The micro coffee roastery in Tachikawa: Taro’s coffee roastery 2020.02.24
Drinking a cup of coffee every morning with breakfast has been my thing ever since I moved in Tachikawa Garden Town. I usually make a hand brew coffee just for myself. Grinding beans with a handmill is something I like to do even though it takes a while to prepare.
As I drink more coffee, I started to know that there are good coffee and okay coffee out there. I still think the coffee roaster in Berlin called "the barn" sells the best coffee in my opinion but I have been constantly looking for good roasteries in Tokyo as well.
Taro's Coffee Roastery in Tachikawa
Just on the other day I was going through local news media and I found a local coffee roaster in Tachikawa. Taro's Coffee Roastery is the name of the roastery and I tried their beans for the first time last week. The only Roastery I know is the one on the basement floor of Lumine called Yanaka Coffee. They do have a micro roastery at the shop and roast the beans of your choice right away. I did try their beans several times and it was great but I wanted to try other roasteries as well.
While Yanakaka coffee is a chain and there are many coffee shops in Tokyo under their brand, Taro's Coffee Roastery is a family-run micro coffee roastery that only exist in Tachikawa. It is also a new brand that only opened in 2018.
It is not a cafe but a roastery
I was surprised to see how small the Taro's Coffee roastery is when I visited there for the first time. There was a big coffee roaster machine in the store occupying 80% of the space in the store. You can order a coffee at this place but it is to go only.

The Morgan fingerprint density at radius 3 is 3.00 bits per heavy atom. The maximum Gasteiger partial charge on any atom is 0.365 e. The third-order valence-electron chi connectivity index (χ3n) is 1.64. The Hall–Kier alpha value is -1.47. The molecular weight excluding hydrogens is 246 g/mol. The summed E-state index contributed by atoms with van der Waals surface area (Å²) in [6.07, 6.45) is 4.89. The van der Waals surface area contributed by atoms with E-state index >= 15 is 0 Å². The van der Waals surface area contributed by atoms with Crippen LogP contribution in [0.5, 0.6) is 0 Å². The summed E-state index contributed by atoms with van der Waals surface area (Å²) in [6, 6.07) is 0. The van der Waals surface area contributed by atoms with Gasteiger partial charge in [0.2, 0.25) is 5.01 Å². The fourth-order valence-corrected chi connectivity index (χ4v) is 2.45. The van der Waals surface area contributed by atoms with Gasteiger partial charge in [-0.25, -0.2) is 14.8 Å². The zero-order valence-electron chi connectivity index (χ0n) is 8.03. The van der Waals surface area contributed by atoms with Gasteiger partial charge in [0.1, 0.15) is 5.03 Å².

The choice of beans available seems to be limited. When I went there, there were 10 kinds of beans on the menu. I had a little chat with the owner and he asked me what kind of coffee I usually drink. I said I like the light roasted coffee. Then he recommended to try this beans from India. I got this first coffee he recommended as I have have never tried beans from India before anyway.
Here’s the list of beans available. Most of the beans are medium roasted and each beans are described as follows; which country they are from, name of the coffee farm, roast level, and how beans are processed. Most roasters in Tokyo do not write down this many information about coffee beans. Just by looking at the menu, it’s obvious that this owner knows a great deal about coffee beans and I know he will be happy to answer if you ask any questions about the beans.
Look at the one “Ethiopia Yirgacheffe G1 Washed”. This itself is a pretty common beans that you can find in any third wave coffee shops. However, the beans listed right below is the same exact “Ethiopia Yirgacheffe” but this one is not “Washed” but “Natural”. I know the difference as a knowledge because one of my friends are running a coffee roastery but I never got a chance to try the difference with the beans roasted by the same roastery. I think most roasteries do not do this kind of thing. Importing two different raw beans simply means it costs more to buy each beans.
Roasting the same beans with different roasting levels would make more sense and that’s something I see often. This should be coming from this owner’s playful mind which attracts you to order these two beans just to see how they tastes different. This is definitely something I would do next time I go to his roastery.
The minimum order quantity of the beans is 100g and all the beans is affordably priced as you can see.
The location of this roastery is here. It is a bit of a walk from Tachikawa station, about 15 mins or so but it’s definitely worth trying their beans.
Hi I'm Shima. I currently live in one of the biggest Oakhouse Apartments called Tachikawa Garden Town with my wife and daughter.
On this series of blog posts, I’d like to introduce useful tips when you actually start living in Tokyo and hopefully in Oakhouse.
Let me know if you are interested to know more about life in Tachikawa. Message me here [ firstname.lastname@example.org ] for any questions.